Our initial impressions of this battler are pretty fair. It looks nice enough, with simple cel-shaded character models set against some attractive and diverse backgrounds, and the control mechanics, while feeling a little %26lsquo;old%26rsquo;, are easy to grasp.
The fundamentals of the game are simple. You can choose three characters. Fights take place on a 2D plane, and you can dodge in and out of the screen by tapping either shoulder button.
Finding the game%26rsquo;s hidden depths isn%26rsquo;t quite so easy, though. Swapping characters in and out of battle and activating supers can feel a touch confusing.
And when you start, you%26rsquo;ll hit a level of difficulty where you get your face pounded into the ground without any idea of how or why, the CPU dishing out unholy amounts of damage in a blaze of blurred, cel-shaded neon madness. Once you get your eye in, though, you begin to work it out.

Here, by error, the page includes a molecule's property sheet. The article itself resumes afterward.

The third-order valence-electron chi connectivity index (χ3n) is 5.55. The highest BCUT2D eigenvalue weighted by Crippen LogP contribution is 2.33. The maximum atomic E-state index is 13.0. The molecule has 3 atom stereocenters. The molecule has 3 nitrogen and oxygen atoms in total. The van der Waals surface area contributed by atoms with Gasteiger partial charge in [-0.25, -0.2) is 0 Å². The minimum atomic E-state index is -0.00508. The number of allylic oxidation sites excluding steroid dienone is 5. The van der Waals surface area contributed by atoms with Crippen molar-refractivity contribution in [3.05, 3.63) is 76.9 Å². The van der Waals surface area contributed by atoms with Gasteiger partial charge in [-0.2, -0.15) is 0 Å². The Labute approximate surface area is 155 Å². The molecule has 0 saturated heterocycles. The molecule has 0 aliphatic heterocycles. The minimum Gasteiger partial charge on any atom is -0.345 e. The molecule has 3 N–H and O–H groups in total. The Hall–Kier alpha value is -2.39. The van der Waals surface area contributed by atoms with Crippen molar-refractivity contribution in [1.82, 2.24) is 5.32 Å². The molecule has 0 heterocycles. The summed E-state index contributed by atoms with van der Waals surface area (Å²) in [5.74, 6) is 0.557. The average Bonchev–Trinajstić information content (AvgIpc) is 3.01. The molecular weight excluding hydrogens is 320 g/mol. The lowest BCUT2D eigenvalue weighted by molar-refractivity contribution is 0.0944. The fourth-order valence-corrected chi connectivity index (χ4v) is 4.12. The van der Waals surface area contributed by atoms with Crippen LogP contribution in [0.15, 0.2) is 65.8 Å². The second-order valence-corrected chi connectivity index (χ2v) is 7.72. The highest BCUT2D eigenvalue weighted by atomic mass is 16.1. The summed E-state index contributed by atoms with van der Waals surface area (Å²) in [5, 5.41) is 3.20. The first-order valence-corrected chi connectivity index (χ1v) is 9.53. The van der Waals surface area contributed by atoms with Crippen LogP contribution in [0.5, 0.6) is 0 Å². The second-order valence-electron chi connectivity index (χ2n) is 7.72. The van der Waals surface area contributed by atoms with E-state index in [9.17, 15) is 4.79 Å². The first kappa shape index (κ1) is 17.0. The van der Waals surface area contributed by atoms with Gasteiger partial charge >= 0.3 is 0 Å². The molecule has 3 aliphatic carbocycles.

It all comes down to character swapping and super-move activation. Characters can be brought in and out of battle mid-combo, for example. You can start a combo with one, and half-way through, bring in another character to do their bit. This is the first key to understanding the game.
Second is the cueing system. Characters in a battle build up their super meter for damage done and taken, while characters out of battle build up their meter in the background.
Mastering how, when and why you use a character or activate their super is where the game gets its longevity, and various combinations of characters work well for different strategies.
At this point, Naruto really blossoms as a fighting game, and when you take into account the counters and dodges, you have a balanced, tactical battler with some really outrageous supers.
It may take a while to grasp, and it certainly takes practise to master, but underneath it all there%26rsquo;s a very solid and enjoyable fighting game.